"I am unwilling to add language related to affordable housing to the International Village development, but I do like the idea of a public meeting around it. International Village to my knowledge does not have an affordable housing element nor do I think it belongs in it. I think it’s inappropriate."
Again, Bashert herself motioned to remove the language concerning affordable housing from the resolution, citing that “the City of Ypsilanti is carrying 21 percent in the entire county of affordable housing rental units,” while the “City of Ann Arbor is carrying 5 percent.’’

"We are carrying the burden for this County. I am proud that we have a wealth of affordable housing, and I agree that more may be needed, but I don't agree that it's Ypsilanti's job to do it at this time. I would like to see our neighbors step up, and it's about time they did."
Bashert’s position echoes a 2014 report on affordable housing put out by the Washtenaw County Office of Community and Economic Development (OCED) titled, “Housing Affordability and Economic Equity.” The report states, “Ypsilanti cannot remain the de facto affordable housing policy for Ann Arbor and Pittsfield; continuation of this default way of operating will ensure further decline of property values and fiscal stability.” The report calls for Ann Arbor and Pittsfield Township to “grow the supply of affordable non-student rental housing” by adding 3,139 non-student affordable rentals over the next 20 years. The report recommends that Ypsilanti grow demand for “working and college-educated households to live and reinvest in Ypsilanti”, to a tune of 4,178 college educated HHs [shorthand for ‘households’]” over the next 20 years.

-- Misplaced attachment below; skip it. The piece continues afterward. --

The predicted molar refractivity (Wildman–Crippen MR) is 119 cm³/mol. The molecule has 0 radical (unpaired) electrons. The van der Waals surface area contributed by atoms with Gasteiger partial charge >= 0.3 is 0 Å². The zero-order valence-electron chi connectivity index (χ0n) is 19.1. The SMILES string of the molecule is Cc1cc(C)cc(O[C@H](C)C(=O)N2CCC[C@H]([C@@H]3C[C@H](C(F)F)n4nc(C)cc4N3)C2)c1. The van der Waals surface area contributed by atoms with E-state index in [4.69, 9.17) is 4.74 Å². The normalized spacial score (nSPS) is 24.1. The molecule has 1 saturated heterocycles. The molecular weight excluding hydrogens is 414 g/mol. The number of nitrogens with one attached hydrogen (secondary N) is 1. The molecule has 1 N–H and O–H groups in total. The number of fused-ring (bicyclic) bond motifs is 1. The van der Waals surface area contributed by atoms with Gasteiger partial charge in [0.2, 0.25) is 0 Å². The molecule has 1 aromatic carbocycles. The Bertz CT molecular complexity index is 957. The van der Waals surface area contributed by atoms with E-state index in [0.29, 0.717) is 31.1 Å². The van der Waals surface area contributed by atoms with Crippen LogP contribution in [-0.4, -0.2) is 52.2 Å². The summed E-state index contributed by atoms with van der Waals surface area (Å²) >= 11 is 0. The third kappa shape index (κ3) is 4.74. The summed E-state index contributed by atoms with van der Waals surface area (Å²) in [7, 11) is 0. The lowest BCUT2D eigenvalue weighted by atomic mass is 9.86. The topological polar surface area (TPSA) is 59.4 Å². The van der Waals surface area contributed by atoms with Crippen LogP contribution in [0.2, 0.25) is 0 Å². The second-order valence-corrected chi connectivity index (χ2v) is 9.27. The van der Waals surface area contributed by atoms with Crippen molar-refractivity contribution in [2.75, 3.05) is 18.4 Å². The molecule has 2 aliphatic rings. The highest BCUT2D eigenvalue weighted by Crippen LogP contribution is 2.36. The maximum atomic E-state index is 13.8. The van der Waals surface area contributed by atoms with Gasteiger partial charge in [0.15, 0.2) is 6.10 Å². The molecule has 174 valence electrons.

This report has caused alarm among some activists. While it is true that Ypsilanti has a disproportionate amount of subsidized housing units relative to population, this does not mean that Ypsilanti doesn’t need more housing units that are affordable to low-income residents. Moreover, the drive to induce demand for more moderate-to-high income people to move to Ypsilanti sounds like the recipe for gentrification. The report recommends that “Ypsilanti make[...] progress towards growing demand by investing in livability,” which raises concerns that efforts to increase the desirability for people with moderate-to-high incomes to move to Ypsilanti will eventually lead to the displacement of low-income renters, many of whom already find Ypsilanti to be unaffordable enough as it is. This is a prime worry with International Village, namely, that the development is not intended for the already diverse population of Ypsilanti that is struggling with housing insecurity and that it will induce demand for people to move in who will eventually price out low-income residents. Perhaps the development would simply fill an already existing demand, but it seems likely that it will induce just as much as (if not more than) meet pre-existing demand, a matter that needs to be deliberated if officials are to take seriously the retention of low-income Ypsilantians.